Living with CKD

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Good Questions


Q: Wow, that's all I can say. When you say end stage renal does this mean you will need a transplant? Is this fatal? You don't sound like you are worried about dying...? (I hope that doesn't sound flip, it is not intended to be at all) I wish you all the best.

A: ESRD is the final stage of kidney disease. It is when kidney disease reaches kidney failure and one then requires either a transplant or dialysis to continue living. Without a transplant or dialysis an ESRD patient would quickly (within a few weeks) die of toxemia. While ESRD and complications arising from kidney disease can be fatal (and people with kidney disease and ESRD have a statistically higher mortality rate than 'healthy' people) it is by no means a 'death sentence'. Most people live long, nearly-normal lives while on dialysis or after receiving a transplant.

Q: You don't sound like you are worried about dying...?

Nope. I have too much to live for! Not only that, but I've had nearly 13 years to get used to kidney disease - nearly half my life :) Basically there are a lot of diseases out there (AIDS, Cancer, MS, etc.) that are far worse than kidney disease. I actually feel lucky that I have what I do. Kidney disease is manageable and for a young person, such as myself, I have a better chance for a positive outcome.


... a new year. Where did 2003 go? Where did 2002, 2001 and 2000 go, too? The years with kidney trouble have flown past. I was diagnosed in 1991 - Wow. Has it really been that long!?! It seems like a lifetime! 2004 is going to be a tough year. I'll make the best of it - I'm trying as hard as I can to turn a negative into a positive. Maybe with my starting dialysis new opportunities will open up for me... The next appointment with my Neph is this Thursday. At the last appointment he said "dialysis by mid-Jan, Feb at the latest" so we'll see if it will be sooner than (not so) later.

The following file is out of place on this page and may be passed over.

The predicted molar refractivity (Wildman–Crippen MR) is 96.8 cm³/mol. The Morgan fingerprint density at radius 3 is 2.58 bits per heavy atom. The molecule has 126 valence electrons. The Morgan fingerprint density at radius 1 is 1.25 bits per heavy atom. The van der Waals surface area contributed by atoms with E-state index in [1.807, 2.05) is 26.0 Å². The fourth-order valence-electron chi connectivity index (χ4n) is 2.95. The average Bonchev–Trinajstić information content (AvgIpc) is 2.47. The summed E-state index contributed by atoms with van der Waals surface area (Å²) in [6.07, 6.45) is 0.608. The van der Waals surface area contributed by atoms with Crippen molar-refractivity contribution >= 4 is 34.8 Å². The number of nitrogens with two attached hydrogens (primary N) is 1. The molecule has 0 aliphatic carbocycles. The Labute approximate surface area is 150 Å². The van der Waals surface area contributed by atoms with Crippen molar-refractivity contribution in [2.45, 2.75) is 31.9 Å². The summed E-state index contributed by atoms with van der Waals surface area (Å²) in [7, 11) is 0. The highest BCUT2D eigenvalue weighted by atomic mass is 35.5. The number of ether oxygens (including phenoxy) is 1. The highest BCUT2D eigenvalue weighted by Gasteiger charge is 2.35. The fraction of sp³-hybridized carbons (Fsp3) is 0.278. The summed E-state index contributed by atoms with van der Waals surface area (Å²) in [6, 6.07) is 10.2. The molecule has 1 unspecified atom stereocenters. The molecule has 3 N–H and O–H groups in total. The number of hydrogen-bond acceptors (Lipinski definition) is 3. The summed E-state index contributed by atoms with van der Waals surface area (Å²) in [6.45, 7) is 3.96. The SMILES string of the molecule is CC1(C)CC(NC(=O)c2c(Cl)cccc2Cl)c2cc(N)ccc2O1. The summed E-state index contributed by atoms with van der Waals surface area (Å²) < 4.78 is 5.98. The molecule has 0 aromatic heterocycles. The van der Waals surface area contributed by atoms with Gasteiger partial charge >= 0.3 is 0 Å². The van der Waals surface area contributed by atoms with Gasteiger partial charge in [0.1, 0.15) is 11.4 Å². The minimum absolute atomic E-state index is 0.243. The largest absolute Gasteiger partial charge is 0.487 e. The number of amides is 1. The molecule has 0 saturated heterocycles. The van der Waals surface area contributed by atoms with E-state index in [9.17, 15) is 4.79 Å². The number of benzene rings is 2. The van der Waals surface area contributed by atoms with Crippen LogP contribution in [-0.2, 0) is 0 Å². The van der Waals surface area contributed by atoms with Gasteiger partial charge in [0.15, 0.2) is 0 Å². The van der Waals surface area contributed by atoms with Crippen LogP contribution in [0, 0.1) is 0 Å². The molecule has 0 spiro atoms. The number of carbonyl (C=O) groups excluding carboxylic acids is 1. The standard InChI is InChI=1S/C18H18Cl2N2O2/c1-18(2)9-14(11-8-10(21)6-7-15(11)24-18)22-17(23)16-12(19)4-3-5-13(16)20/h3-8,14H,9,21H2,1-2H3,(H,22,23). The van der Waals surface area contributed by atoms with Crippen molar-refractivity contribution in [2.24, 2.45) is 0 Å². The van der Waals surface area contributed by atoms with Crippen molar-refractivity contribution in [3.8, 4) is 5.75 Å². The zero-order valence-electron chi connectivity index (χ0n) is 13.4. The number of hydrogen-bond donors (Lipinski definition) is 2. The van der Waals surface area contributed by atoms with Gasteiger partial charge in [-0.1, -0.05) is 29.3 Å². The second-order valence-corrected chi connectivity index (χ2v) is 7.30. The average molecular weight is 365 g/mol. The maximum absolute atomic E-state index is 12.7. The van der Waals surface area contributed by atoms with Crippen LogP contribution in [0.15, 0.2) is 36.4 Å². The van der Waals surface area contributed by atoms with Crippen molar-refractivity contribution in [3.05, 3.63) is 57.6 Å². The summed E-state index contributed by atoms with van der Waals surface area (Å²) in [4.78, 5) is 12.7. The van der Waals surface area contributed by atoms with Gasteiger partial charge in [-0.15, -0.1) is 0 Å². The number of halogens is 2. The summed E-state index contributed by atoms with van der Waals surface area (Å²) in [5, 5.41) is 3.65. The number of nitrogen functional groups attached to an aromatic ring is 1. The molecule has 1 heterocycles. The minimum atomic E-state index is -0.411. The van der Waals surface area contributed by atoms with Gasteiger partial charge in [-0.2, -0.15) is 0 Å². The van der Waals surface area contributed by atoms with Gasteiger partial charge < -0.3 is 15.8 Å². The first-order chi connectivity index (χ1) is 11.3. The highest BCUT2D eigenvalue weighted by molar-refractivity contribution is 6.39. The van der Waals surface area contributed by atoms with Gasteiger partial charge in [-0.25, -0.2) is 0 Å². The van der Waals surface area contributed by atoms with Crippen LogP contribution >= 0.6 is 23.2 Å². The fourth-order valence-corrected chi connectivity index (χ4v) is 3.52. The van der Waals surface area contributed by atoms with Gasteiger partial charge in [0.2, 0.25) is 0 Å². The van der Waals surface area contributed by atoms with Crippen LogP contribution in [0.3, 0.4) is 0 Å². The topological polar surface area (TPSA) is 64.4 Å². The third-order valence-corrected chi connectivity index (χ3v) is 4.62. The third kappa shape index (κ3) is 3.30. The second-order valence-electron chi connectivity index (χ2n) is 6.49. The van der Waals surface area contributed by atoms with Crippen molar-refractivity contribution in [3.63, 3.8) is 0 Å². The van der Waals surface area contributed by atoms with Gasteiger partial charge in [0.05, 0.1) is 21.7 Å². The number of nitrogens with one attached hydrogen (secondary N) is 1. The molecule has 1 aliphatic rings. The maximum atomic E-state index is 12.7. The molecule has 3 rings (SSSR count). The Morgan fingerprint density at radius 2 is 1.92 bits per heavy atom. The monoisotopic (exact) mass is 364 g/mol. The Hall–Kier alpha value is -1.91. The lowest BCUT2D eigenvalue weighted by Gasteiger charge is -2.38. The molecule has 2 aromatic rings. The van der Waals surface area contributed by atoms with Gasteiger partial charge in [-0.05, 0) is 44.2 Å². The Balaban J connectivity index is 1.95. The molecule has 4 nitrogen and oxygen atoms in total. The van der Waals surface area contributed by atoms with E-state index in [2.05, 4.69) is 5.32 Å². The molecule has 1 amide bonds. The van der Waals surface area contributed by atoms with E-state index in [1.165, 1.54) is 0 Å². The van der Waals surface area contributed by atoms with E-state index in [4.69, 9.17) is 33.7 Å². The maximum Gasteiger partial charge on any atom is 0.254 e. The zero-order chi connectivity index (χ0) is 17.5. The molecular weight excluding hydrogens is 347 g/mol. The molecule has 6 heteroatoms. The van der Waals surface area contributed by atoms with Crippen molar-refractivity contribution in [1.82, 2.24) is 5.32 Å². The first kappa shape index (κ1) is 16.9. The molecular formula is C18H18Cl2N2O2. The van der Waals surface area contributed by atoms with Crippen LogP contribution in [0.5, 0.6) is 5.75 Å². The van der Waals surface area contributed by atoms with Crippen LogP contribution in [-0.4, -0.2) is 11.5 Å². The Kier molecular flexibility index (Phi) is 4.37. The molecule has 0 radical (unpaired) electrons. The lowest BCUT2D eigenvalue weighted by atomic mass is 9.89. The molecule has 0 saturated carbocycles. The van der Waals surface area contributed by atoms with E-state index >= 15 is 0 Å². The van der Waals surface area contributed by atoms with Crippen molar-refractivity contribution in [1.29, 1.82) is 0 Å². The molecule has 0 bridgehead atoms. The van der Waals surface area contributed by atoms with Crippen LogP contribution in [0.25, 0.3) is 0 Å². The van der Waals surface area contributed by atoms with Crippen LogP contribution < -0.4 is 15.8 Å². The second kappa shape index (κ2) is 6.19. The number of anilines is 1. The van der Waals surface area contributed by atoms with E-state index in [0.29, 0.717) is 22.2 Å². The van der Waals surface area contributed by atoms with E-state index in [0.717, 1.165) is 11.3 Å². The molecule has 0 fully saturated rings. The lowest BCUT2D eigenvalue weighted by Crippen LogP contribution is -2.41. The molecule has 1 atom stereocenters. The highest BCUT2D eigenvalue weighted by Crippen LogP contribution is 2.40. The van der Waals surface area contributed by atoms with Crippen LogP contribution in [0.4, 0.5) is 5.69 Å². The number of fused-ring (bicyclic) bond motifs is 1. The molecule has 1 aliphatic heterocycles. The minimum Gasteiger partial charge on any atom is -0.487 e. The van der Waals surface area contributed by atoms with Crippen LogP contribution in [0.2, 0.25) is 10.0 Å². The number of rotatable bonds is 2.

The Holiday Review

The last week of holidays/vacation, regarding how I felt, went pretty well.

About Ken's Dad - 'The Doctor is In'...":

I got a few well-intended lectures from Ken's dad about the importance of eating more often than I do and I therefore managed to eat more than normal without adverse effects. Everything he said about eating made sense - he said I should eat more often, but smaller amounts, so that my body can more efficiently use the energy I feed it without overloading it with toxins at the same time. He went to medical school - I should learn to listen to him more often... not to mention that he is usually always right, anyway!! We also had some interesting discussions about medications & dialysis accesses. He works as a chemist for W.L. Gore inventing and improving medical devices and products. He is currently working on at least one Gore-Tex Vascular Graft used for dialysis patients. I don't remember specifically which one he's working on, but I found it very interesting that his work indirectly impacts my life. How cool is that? Ken's dad is my hero - no, really. I admire him so much and love talking about just about every subject. I certainly know where Ken gets his "I'm-usually-always-right" attitude (ok, well, he IS usually always right!!!)

I had a few days of feeling downright exhausted, but, considering how stressful the holidays were, I think I made out OK. I'm back to work this week and certainly missing my extra hours of sleeping-in and afternoon naps. I'm tired today and a little bit queasy... hoping my lunch will agree with me. :)



I ate a big dinner last night and it didn't give me any problems! It's a small thing to celebrate but it tasted SOOO GOOD and I don't feel weak and icky today :)

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